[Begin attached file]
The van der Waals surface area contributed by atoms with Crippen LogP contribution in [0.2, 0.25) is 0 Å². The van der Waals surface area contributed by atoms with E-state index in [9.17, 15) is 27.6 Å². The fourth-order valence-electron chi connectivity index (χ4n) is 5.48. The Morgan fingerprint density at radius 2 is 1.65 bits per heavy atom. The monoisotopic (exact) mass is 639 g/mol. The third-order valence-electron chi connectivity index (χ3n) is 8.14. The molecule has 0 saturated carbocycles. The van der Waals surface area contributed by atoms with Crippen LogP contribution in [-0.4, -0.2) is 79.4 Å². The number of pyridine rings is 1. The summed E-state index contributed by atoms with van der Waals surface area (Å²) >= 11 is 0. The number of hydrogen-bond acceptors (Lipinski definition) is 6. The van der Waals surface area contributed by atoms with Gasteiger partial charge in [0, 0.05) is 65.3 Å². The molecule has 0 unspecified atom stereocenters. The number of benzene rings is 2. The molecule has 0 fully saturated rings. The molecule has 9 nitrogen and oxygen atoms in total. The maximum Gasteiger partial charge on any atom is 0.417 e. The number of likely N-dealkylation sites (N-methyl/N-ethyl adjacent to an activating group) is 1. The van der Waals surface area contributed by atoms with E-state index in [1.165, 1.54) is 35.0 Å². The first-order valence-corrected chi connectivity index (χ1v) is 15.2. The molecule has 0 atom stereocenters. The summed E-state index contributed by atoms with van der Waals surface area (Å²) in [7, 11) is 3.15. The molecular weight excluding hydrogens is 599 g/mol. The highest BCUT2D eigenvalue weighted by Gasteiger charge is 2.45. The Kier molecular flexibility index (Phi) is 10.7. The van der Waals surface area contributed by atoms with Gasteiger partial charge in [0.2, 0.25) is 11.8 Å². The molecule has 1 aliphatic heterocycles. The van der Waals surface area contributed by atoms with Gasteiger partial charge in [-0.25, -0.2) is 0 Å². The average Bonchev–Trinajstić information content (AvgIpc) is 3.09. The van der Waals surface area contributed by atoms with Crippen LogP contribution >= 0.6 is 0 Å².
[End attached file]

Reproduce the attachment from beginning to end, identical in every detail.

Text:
The van der Waals surface area contributed by atoms with Crippen LogP contribution in [0.2, 0.25) is 0 Å². The van der Waals surface area contributed by atoms with E-state index in [9.17, 15) is 27.6 Å². The fourth-order valence-electron chi connectivity index (χ4n) is 5.48. The Morgan fingerprint density at radius 2 is 1.65 bits per heavy atom. The monoisotopic (exact) mass is 639 g/mol. The third-order valence-electron chi connectivity index (χ3n) is 8.14. The molecule has 0 saturated carbocycles. The van der Waals surface area contributed by atoms with Crippen LogP contribution in [-0.4, -0.2) is 79.4 Å². The number of pyridine rings is 1. The summed E-state index contributed by atoms with van der Waals surface area (Å²) >= 11 is 0. The number of hydrogen-bond acceptors (Lipinski definition) is 6. The van der Waals surface area contributed by atoms with Gasteiger partial charge in [0, 0.05) is 65.3 Å². The molecule has 0 unspecified atom stereocenters. The number of benzene rings is 2. The molecule has 0 fully saturated rings. The molecule has 9 nitrogen and oxygen atoms in total. The maximum Gasteiger partial charge on any atom is 0.417 e. The number of likely N-dealkylation sites (N-methyl/N-ethyl adjacent to an activating group) is 1. The van der Waals surface area contributed by atoms with E-state index in [1.165, 1.54) is 35.0 Å². The first-order valence-corrected chi connectivity index (χ1v) is 15.2. The molecule has 0 atom stereocenters. The summed E-state index contributed by atoms with van der Waals surface area (Å²) in [7, 11) is 3.15. The molecular weight excluding hydrogens is 599 g/mol. The highest BCUT2D eigenvalue weighted by Gasteiger charge is 2.45. The Kier molecular flexibility index (Phi) is 10.7. The van der Waals surface area contributed by atoms with Gasteiger partial charge in [0.2, 0.25) is 11.8 Å². The molecule has 1 aliphatic heterocycles. The van der Waals surface area contributed by atoms with Gasteiger partial charge in [-0.25, -0.2) is 0 Å². The average Bonchev–Trinajstić information content (AvgIpc) is 3.09. The van der Waals surface area contributed by atoms with Crippen LogP contribution >= 0.6 is 0 Å².